Remembering Rob Gray
Remembering Rob Gray (1962-2016)
Andrew Currie, director
Rob had this beautiful, rough-around-the-edges surface and a passionate, deeply artistic soul. From the detail of his props to his perfectly designed sets and his beautiful full-colour drawings that made us all see with better eyes, he was the perfect production designer. I love and miss him.
David Hackl, director and production designer
Rob was my best friend and direct contemporary during my production design years. While we never worked together, he was always there to bounce ideas off of and to pick me up after a hard week with his courage, enthusiasm and creativity. His love of life and his craft would fill up all those around him and give us strength to charge back into the battle with renewed passion.
Angus Fraser, writer and producer
Working with Rob Gray, one never felt more creatively alive. I think of the 11pm conversations on set, or in a bar, followed by the 1am call from him saying, “Don’t worry, I’ve figured it out!”—and without fail he had. Those are the moments when you are reminded of why you got in the game.
He was a risk taker. Rob showed that if you cut his leash, you would learn more about yourself and your work—whether you were a writer, director, or actor—through the worlds he created. I distinctly remember walking alone through one of his sets and marveling, with a rush, what it would be like to live in this world. It was that intense, perfect homage to vision and detail. Rob worked at a high bar, one that always inspired me.
Kari Skogland, director
Rob’s ability to see the right and just path as a creative tour de force will continue to be my inspiration.
Christine Haebler, producer
Rob’s sets had a bold signature. He had a deep respect for architecture and his vision always included a wink to the Artist: to paintings, sculptures or photographs that resonated.
Marilyn Flak, Rob’s partner and producer
Rob loved his work—really loved his work—and he loved to excel at it. He was always ready to meet any design challenge head-on, and was joyously eager to share his work with the girls and myself. Whether it was bringing us to set, having us travel with him, or sending daily updates and snapshots of his endeavours, Rob engaged us all in his creative process. And, as a family, I may say that we were all very grateful and proud that he was able to manifest so much of his creative passion whilst earning a healthy livelihood.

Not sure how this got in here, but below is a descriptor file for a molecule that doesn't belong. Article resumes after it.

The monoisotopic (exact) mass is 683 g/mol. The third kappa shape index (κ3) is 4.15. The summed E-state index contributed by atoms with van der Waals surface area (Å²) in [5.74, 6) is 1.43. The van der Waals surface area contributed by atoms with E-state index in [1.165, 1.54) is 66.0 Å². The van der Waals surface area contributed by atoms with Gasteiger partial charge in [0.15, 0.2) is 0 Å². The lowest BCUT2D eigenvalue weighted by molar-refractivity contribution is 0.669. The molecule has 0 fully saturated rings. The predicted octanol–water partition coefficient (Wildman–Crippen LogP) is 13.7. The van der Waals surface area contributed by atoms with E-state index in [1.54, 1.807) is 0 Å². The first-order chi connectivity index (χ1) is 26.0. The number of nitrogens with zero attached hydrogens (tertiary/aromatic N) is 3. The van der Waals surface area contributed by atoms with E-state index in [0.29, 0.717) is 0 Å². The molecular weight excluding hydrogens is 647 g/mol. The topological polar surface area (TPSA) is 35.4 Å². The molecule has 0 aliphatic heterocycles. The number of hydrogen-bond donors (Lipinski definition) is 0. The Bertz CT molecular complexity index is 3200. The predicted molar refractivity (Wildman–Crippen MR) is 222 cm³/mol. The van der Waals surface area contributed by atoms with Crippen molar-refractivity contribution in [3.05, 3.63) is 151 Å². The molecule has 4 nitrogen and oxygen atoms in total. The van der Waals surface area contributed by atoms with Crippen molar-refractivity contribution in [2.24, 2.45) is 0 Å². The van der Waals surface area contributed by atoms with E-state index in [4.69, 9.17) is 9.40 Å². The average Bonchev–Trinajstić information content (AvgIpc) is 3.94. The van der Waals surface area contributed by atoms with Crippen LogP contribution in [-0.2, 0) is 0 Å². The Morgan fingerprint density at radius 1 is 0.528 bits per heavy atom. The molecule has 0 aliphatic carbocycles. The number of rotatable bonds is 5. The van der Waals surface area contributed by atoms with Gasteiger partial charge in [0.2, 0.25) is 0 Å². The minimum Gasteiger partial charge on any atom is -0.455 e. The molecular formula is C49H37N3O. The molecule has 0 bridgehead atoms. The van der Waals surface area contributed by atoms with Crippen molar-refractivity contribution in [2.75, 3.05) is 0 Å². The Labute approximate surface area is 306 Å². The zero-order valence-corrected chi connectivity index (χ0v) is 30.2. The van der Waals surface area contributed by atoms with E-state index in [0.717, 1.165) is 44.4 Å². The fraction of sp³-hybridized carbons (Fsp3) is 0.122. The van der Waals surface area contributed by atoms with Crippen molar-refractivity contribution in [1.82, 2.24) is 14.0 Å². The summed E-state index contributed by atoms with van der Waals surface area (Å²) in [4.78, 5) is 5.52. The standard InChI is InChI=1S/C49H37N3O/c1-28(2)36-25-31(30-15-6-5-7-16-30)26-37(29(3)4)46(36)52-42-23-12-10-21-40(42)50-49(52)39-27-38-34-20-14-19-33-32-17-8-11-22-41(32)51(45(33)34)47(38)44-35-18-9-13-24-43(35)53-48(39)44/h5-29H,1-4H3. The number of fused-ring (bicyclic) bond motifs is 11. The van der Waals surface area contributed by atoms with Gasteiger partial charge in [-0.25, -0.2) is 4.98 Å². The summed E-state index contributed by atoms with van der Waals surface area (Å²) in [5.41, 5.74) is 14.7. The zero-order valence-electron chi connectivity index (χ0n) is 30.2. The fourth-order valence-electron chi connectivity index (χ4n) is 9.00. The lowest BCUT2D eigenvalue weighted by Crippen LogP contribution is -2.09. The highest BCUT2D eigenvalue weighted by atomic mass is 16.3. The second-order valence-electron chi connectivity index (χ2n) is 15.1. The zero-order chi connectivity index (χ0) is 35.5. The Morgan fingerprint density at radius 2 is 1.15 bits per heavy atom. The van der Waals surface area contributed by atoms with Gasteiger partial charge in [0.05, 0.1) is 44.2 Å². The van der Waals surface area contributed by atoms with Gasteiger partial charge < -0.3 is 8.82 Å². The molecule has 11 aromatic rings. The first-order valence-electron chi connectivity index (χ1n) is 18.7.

Rob would set the highest bar, and then show us all how to get there. His powerful drawings would inspire what your movie could look like. He taught me that even the set painter told the story, through colour, calculated disrepair and high-traffic smudges. He was indispensable.
Jennifer Kawaja, producer
Rob had guts. He was decisive in his work as a designer and he never settled for the in-between. On Combat Hospital he had the courage to make it real; but he knew the laws of TV and what the camera would need. On Cardinal, he had the courage to stay away from “quaint” and to create a different world, both lived-in and stark, in order for the story to feel suspended in mid-air. He was a filmmaker, a creator, who understood all the pieces of the puzzle and how they needed to fit together. We trusted his judgment and vision. What I loved was that when something wasn’t good enough, he would come and say so. Always in time for us to try to fix it.
John Beattie, construction coordinator
Rob Gray had that rare ability to convey everything that he wanted his set to be, by using illustrations (painted by him), wild hand gestures, full body gyrations, facial expressions, sound effects, old war stories, jokes, laughter and a few expletives. And every set was perfect!
Mike Barker, director
It is impossible to sum Rob up in one sentence. If I were to try, I’d say he made me a better director. Rob taught me to not give up on a vision. He was relentless in the pursuit of the perfect image. His passion was infectious and his skill precise. He was the best collaborator I ever had. I love him and I miss him.
Tim Southam, director
Going to an art gallery with Rob was a commitment and an epiphany. It took us a day to get through the Frick, a day to take in two floors at MOMA. Rob would stand, and stand, and stand, as people flowed around him, even through him, refusing to move on until each painting released its secret to him. This was the gift he brought to all our films. A gift of infinite, intense discovery.
Bruce McDonald, director
On our projects Rob was Philosopher, Father, Champion, Provocateur, Artist, Storyteller and Production Designer.
He drew all his sets.
He even drew sets that were not in the script to further illuminate the characters and the world. Colour spoke to him. Rather than draw examples from other movies, Rob found his prime references in painting, photography and life experience.
Wine and music fuelled the journey.
He reached beyond the often-meagre limitations of the budget. Rob was able to find style in the ordinary and real life in the “Let’s Pretend.” He found excellence in what was meant to be just good enough.
He challenged producers to “Bring it.”
He challenged me to be daring. Brave.
He challenged writers to push it.
He challenged his crews to dig it. Love it.
He challenged himself to kill it. To be the best. And he was.
Rob Gray was The Best.
Grace Gilroy, production manager and producer
Rob was a master of the battle both in life and art. He always knew which battles he could win and which ones he had to give up on.
He would marshal his troops and off they would go. And the results were beyond what we could have imagined.
For those of us who were lucky enough to have crossed paths with him, that call to battle will always be with us urging us on.
His last battle was the hardest of all but once again, he soldiered on and called it a day.